One of the key pieces of the drug discovery puzzle involves determining the clinical relevance of the target. Over the past few years big pharma have been pulling back from this critical part of the drug discovery process and ceding this territory to biotech startups and academia. Until recently, the only major database that could provide this type of information was OMIM (Johns Hopkins Online Mendelian Inheritance In Man). However, the focus at OMIM was more on providing a wide-angle view of the genes involved in particular diseases.
Moreover, if you wanted to understand a disease and all potential targets for that disease, the most you could expect from an OMIM record was the Reader’s Digest perspective. You have only to compare the OMIM record for pancreatic cancer, with the NCBI’s eBook on the same subject to get an idea of the difference in the depth of coverage of the subject.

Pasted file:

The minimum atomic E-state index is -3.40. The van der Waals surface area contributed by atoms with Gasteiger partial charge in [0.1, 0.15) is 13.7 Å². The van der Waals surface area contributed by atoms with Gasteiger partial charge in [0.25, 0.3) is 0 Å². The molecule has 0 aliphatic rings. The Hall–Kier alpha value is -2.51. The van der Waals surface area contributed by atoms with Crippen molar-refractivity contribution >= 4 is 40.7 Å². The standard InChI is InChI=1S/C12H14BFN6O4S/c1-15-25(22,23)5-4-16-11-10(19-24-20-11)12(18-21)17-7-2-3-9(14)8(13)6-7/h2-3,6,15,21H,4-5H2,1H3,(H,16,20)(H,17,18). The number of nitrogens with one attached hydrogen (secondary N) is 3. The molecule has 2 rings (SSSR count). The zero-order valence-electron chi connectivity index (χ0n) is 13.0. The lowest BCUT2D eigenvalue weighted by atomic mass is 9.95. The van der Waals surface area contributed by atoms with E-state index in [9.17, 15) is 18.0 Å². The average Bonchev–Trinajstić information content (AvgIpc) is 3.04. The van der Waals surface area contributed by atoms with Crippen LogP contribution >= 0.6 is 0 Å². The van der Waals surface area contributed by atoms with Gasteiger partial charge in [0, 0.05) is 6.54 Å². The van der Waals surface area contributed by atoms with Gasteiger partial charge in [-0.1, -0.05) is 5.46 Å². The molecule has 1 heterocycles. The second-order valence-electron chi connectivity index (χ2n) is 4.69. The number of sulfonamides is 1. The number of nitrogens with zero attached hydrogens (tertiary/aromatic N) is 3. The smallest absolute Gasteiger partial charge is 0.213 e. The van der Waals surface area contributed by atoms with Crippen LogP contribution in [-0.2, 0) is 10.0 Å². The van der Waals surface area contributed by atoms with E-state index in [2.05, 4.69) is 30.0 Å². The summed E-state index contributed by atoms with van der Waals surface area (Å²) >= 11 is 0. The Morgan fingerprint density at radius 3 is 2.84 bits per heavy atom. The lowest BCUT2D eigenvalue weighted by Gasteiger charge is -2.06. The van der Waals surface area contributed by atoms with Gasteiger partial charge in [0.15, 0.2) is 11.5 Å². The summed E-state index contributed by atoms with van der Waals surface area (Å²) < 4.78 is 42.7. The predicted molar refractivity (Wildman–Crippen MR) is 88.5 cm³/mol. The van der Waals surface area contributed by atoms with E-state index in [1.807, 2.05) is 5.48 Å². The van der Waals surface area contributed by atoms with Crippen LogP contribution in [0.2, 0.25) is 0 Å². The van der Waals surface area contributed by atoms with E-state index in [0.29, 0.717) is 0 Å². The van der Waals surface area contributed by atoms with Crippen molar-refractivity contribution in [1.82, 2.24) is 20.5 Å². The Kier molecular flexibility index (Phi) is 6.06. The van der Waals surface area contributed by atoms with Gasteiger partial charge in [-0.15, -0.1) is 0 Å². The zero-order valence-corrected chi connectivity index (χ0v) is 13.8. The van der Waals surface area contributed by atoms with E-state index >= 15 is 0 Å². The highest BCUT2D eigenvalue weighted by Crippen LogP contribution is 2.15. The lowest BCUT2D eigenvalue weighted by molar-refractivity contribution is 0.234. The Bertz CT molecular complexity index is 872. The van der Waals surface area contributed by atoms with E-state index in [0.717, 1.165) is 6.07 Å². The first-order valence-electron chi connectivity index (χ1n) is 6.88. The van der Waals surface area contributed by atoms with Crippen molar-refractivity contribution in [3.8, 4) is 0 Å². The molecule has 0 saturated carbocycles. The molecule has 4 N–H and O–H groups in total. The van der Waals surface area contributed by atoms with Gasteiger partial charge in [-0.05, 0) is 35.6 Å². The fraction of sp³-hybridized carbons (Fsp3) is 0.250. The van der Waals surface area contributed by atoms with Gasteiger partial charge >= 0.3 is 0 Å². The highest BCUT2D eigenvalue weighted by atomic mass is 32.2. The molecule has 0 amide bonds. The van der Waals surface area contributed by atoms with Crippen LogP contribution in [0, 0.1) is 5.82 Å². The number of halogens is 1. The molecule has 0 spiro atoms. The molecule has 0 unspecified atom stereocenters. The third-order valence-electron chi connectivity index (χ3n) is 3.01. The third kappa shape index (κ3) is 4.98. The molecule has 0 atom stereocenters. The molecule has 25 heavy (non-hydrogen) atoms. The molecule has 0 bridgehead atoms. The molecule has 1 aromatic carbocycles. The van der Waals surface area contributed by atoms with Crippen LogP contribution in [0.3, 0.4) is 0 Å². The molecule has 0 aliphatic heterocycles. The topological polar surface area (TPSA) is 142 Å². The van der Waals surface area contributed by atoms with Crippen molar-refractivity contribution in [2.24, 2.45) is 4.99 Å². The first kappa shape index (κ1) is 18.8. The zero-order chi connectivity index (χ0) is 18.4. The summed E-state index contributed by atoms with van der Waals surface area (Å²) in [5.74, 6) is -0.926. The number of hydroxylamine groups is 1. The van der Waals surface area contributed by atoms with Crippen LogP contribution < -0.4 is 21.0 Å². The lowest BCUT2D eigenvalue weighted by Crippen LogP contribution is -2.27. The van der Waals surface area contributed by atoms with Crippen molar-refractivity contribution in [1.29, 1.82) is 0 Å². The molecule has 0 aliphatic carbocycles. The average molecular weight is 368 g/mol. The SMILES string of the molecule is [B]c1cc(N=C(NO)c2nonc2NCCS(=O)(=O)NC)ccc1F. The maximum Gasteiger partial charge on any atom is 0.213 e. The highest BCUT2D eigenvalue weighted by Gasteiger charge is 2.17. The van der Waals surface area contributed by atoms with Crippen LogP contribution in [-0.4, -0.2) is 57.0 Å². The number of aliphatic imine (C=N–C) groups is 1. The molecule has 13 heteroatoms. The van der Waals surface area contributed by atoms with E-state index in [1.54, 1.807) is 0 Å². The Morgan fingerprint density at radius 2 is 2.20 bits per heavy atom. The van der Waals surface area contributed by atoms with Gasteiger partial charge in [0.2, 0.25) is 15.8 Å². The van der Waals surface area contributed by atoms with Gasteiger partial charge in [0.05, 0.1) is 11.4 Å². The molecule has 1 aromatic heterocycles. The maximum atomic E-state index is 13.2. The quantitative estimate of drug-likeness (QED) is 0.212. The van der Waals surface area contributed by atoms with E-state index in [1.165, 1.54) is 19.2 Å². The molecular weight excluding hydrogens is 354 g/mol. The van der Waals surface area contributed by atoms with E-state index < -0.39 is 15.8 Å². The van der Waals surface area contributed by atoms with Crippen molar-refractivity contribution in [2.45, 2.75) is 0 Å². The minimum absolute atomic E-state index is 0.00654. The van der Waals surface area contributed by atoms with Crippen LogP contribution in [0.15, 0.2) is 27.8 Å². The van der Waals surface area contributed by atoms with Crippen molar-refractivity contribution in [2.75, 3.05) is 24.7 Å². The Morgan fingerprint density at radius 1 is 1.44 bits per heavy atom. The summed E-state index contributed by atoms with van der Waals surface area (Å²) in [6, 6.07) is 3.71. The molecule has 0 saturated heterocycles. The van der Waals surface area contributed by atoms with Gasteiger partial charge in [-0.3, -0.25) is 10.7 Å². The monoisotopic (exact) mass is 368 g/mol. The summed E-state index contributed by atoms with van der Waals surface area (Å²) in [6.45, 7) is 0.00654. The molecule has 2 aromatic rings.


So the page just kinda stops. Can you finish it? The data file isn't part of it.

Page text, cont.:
Recently, the NCBI began work on the ClinVar project. The purpose of ClinVar is to “provide a freely accessible, public archive of reports of the relationships among human variations and phenotypes along with supporting evidence”. This YouTube video gives you an overview of ClinVar. The data in ClinVar includes records found in OMIM, but also data from dbSNP and other data sources.
One caveat about ClinVar, the database is still a work-in-progress. A simple search for “pancreatic cancer” yields hits for hereditary pancreatitis, whereas a search for “pancreatic adenocarcinoma” yields a much more targeted set of hits. The results are also incomplete, since you won’t find any references for the KRASG12D mutation found in the majority of pancreatic cancers, nor will you find reference to mutations in TP53 (found in approximately 50% of patients), or BRCA2 mutations.